UCSB professors Robert Warner (left) and Douglas McCauley authored a report about the state of the world’s oceans.

Though extinctions among sea life have been occurring at a slower pace than for land animals, scientists warn that the next 100 years of industrial sea harvests plus climate change may see the same patterns take place under the sea that led to the collapse of some terrestrial wildlife. “Anyone that has ever kept a fish tank knows that if you crank up your aquarium heater and dump acid into the water, your fish are in trouble,” said Malin Pinsky, an ecologist at Rutgers University, who co-authored the new report, “Marine defaunation: Animal Loss in the Global Ocean,” in the peer-reviewed journal Science. “This is what climate change is doing now to the oceans.”

One of 15 marine species declared extinct, the eelgrass limpet (Lottia alveus) lived in the western Atlantic Ocean until 1929.

The new report finds the scale of modern activity in the world’s oceans ramping up to a level comparable to the Industrial Revolution’s effect on farms, forests, and mines. “Our tackle box has industrialized,” said lead author of the paper, UCSB marine biologist Douglas McCauley. Factory farms in the sea and “feed lots” for tuna, as well as claims for tracts of the sea floor for mining, all affect the health of marine wildlife populations, according to the report. McCauley also pointed to industrial-scale fishing with helicopters, satellite-guided super trawlers, and long-line fishing that can stretch from New York to Philadelphia.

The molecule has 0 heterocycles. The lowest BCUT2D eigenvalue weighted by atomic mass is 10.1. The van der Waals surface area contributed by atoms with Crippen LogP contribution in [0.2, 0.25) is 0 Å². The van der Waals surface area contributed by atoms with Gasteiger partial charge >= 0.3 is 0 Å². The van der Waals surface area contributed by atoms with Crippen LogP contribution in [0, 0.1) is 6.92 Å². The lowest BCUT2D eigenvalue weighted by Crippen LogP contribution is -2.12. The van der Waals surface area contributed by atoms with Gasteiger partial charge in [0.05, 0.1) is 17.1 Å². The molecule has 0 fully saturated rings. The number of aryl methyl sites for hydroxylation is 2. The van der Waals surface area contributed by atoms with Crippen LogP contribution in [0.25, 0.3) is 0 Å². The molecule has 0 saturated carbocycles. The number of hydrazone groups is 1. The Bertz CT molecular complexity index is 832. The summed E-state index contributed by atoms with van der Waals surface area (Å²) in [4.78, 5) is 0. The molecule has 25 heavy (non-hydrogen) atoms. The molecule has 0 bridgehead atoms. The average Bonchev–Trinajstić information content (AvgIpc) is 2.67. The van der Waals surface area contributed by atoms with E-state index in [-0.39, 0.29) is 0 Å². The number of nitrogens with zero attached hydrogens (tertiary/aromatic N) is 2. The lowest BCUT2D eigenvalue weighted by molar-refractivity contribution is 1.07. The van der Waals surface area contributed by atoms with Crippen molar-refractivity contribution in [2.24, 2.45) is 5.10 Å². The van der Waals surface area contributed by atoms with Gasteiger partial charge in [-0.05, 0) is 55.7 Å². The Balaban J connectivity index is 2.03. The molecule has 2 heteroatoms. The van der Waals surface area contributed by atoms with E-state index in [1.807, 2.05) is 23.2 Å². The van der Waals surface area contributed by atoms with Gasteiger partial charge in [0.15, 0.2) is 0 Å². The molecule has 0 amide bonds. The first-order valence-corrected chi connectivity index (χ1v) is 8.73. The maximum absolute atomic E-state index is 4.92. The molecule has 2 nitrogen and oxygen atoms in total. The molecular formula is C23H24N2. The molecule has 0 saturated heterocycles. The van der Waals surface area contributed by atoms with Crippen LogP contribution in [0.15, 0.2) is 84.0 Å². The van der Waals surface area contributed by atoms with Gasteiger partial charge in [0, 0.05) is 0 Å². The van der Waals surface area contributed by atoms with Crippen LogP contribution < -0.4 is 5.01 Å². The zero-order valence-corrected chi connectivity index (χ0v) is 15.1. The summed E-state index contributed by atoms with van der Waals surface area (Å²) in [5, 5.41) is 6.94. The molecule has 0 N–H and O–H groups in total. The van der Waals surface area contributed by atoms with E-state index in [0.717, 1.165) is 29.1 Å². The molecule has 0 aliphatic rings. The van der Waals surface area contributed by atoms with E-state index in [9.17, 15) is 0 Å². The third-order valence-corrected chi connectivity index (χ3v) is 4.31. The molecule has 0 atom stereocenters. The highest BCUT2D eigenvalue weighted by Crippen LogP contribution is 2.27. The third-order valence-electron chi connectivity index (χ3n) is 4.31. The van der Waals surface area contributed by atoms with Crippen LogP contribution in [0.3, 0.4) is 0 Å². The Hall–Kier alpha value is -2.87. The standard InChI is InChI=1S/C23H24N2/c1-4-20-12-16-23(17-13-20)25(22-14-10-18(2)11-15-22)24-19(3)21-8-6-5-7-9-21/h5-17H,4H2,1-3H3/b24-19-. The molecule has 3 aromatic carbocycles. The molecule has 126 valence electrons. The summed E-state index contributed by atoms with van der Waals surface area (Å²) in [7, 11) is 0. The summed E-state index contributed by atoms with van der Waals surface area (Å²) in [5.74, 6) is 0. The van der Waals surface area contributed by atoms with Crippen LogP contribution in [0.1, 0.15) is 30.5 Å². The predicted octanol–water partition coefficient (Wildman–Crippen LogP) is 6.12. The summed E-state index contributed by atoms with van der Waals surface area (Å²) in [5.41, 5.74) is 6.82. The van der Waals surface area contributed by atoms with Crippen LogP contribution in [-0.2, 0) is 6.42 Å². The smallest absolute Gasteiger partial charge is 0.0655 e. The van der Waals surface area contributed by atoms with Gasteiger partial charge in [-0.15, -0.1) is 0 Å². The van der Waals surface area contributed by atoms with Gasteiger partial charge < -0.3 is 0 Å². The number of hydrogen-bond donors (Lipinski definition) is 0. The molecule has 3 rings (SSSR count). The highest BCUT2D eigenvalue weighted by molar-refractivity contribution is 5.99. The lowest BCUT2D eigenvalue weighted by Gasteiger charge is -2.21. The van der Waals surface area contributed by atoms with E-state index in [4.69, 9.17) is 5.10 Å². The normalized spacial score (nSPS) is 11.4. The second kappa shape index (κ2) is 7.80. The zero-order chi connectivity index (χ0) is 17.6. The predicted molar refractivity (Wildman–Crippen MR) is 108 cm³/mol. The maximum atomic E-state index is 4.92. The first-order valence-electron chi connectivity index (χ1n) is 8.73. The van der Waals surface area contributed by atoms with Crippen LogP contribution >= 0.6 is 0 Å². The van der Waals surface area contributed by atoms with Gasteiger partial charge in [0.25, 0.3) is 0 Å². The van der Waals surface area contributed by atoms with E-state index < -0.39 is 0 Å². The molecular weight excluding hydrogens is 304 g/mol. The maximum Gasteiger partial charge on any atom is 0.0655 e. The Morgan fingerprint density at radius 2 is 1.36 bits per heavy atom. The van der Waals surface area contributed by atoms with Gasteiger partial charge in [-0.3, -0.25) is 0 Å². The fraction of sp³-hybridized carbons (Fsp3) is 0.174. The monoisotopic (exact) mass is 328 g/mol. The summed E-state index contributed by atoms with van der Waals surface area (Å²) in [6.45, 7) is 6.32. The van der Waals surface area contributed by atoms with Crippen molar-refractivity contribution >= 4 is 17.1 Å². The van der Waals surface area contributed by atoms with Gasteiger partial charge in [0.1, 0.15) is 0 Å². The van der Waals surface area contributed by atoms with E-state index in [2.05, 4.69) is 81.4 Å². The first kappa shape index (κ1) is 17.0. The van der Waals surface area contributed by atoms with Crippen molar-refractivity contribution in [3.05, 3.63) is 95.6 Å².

Both McCauley and Robert Warner, another participant in the Science report, are professors and researchers at UCSB’s Ecology, Evolution, and Marine Biology department. Warner believes that setting up marine protected areas are a limited solution. “We need creative and effective policy to manage damage inflicted upon ocean wildlife in the vast spaces between marine protected areas,” he said. “We can blunder forward and make the same mistakes in the sea that we made on land, or we can collectively chart a different and better future for our oceans.”


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